So I submerged and swished the fabric at the top of my dress for about 4 seconds, which was just enough to make sure it was evenly covered.
Gently Squeeze Out Excess Dye
Place in Tranfer Tub or Leak Proof Bag
Putting the dress in the plastic tub is an extra step but then you can transfer your dress without carrying a giant vat of water to your washing machine, OR dripping water as you carry it from the pot.
I guess a plastic bag might work here too but I find tubs easy to use and easy to clean.
Place Dress in the Washer & Run it Through 2 – 3 Rinse Cycles
Wash Out Dye Pot
I used paper towels for this process because I didn’t want to accidentally dye anything. If you have cleaning towels that you don’t mind dying they would work well too. Just be careful what you wash them with later on.
Using Your Nice Clean Dye Pot
Heat Water to 200° for Color Fixative
I dislike waiting for water to boil, especially in a pot this size! Are we at 200 yet?!
Once Water Reaches 200 Degrees
Shake Bottle of Fixative
Pour Fixative Into Hot Water & Mix Well
Preferably you would have a dye-dedicated stainless steel stirring instrument, but if you don’t you can take your chances on using a hanger as a stirring implement like I did.
Add Fabric to Pot
*If you wanted to keep some of your project white and you didn’t dye the whole dress only submerge the parts you did dye.
Stir Gently for 20 Minutes
Transfer Fabric to Tub & Into Washing Machine
I messily lined the bottom of my tub with some grocery bags to make cleaning up a little easier on myself. It was late already, and I still had packing to do. I was looking for any opportunity to save myself time!
Run Dresses Through Rinse Cycles Until Water Runs Clear
Wash Fabric Or Your Dress As You Would Normally
My dresses were cotton, so I washed them on a cold a delicate cycle with regular laundry detergent. It was a small load, and I didn’t add other clothes because the unbonded dye can still leech from your fabric during the 1st couple of washes.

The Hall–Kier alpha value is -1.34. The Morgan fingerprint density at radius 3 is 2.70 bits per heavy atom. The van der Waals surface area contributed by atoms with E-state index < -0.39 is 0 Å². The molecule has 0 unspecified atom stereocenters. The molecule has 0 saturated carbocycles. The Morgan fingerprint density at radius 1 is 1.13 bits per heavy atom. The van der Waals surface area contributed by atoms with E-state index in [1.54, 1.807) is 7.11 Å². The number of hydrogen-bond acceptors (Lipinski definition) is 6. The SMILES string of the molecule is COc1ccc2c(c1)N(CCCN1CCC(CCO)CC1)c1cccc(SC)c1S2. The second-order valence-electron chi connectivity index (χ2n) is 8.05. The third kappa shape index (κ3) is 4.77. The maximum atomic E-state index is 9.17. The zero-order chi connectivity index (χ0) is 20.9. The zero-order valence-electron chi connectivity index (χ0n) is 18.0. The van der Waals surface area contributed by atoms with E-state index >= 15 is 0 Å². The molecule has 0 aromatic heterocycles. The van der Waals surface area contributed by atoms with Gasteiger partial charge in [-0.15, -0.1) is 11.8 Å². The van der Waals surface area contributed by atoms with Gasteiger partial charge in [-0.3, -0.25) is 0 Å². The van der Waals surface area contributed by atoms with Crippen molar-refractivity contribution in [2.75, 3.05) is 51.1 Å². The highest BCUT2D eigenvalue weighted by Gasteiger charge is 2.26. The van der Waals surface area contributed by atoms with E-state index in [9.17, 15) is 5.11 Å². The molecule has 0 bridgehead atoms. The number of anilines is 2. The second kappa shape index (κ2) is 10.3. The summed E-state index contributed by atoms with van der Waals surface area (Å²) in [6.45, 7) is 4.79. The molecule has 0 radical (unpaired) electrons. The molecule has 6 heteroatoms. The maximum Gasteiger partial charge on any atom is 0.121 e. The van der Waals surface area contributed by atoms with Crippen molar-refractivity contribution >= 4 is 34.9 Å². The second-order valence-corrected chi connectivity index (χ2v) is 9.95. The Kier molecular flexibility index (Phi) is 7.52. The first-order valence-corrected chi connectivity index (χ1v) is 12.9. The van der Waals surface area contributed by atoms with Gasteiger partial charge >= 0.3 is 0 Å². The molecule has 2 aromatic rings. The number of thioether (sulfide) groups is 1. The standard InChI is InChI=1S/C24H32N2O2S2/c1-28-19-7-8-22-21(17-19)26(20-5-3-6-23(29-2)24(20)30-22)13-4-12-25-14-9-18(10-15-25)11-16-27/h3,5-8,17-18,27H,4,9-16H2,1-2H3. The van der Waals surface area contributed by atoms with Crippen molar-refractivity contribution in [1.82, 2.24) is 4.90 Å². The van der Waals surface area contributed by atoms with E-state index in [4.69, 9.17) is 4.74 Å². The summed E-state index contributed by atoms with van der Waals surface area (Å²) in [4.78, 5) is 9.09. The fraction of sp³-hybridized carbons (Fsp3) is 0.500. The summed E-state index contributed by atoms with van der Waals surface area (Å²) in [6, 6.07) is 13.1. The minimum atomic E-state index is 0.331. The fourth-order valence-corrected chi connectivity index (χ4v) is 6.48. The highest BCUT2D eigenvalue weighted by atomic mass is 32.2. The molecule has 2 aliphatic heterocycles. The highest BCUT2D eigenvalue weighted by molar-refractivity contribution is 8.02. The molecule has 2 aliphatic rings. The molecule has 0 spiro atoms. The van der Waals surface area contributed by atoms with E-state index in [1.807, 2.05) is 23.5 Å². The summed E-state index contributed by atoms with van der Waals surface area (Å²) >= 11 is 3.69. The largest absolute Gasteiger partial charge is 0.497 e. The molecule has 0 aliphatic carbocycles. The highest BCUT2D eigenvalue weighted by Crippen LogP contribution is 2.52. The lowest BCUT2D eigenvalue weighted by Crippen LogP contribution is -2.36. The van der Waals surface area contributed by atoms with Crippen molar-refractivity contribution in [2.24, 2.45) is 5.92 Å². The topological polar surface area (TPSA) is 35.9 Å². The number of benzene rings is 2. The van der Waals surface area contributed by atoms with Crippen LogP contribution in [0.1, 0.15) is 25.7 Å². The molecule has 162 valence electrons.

These were my freshly rinsed dresses straight from the washing machine. As you can see different materials will absorb dye differently. The embroidered flowers on my youngest’s dress must have been a synthetic thread. I didn’t mind though I thought it was an unexpected feature that turned out to be a very pretty detail.
Hang to Dry or Dry Normally
After the rinse cycle, I hung the dresses to dry for that 1st time because I didn’t want them to do anything unexpected, like shrink! Honestly, heat does help set dye so if you don’t have concerns throwing your items in the dryer can actually help.
While I admit cleaning up isn’t my favorite part of the process, being able to admire a job well done makes it all worth it!
The 1st time I washed these dresses with other clothes I used Color Catchers to absorb any extra color that might bleed out. Then I dried them in the dryer like normal. I haven’t used the color catchers since that 1st wash, but we wash most of our clothes on cold so no color has transferred to other items. The pink color has faded slightly over time but the dresses still look as beautiful as ever.
Wrap It Up
If you want this to be a calm process, you probably don’t want to wait until the night before you leave for vacation, to try out a dye technique for the 1st time, on dresses that will be photographed into family history. I’m happy they turned out as I wanted, but if they hadn’t I would have been panic shopping on vacation. That wouldn’t have been ideal for obvious reasons!
Fortunately, I loved how they turned out. Since these were comfortable sundresses they saw so much more use than super fancy dresses. They also were so much cheaper with a price tag of between $20 – $30.
Another great result was that they were able to wear these for longer than a dressy dress may have fit. My kids grow so fast, but since these were relaxed-fit dresses they fit the kids throughout the season. I believe my toddler will still be able to wear her’s next year, but we will see about my oldest as I think she might be about a foot taller by the time it gets warm again!
I enjoy seeing the girls wear their dresses, and I know it brings back wonderful memories for them too. I would definitely recommend dyeing sundresses dresses for big events. They are so comfy, and will remind you of good times whenever you wear your beautiful clothes again.
Whether your projects turn out as intended, or surprise you with quirky results, I hope you find joy in your creative pursuits. Let me know if you have questions, and I will do my very best to help.
Thanks for visiting CraftingGlow blog, I hope you found some helpful info today.
PS. Today I learned that dyeing is not spelled dying. As I corrected my post (everywhere I could) I laughed like a nerd about dying dresses🤦♀️😆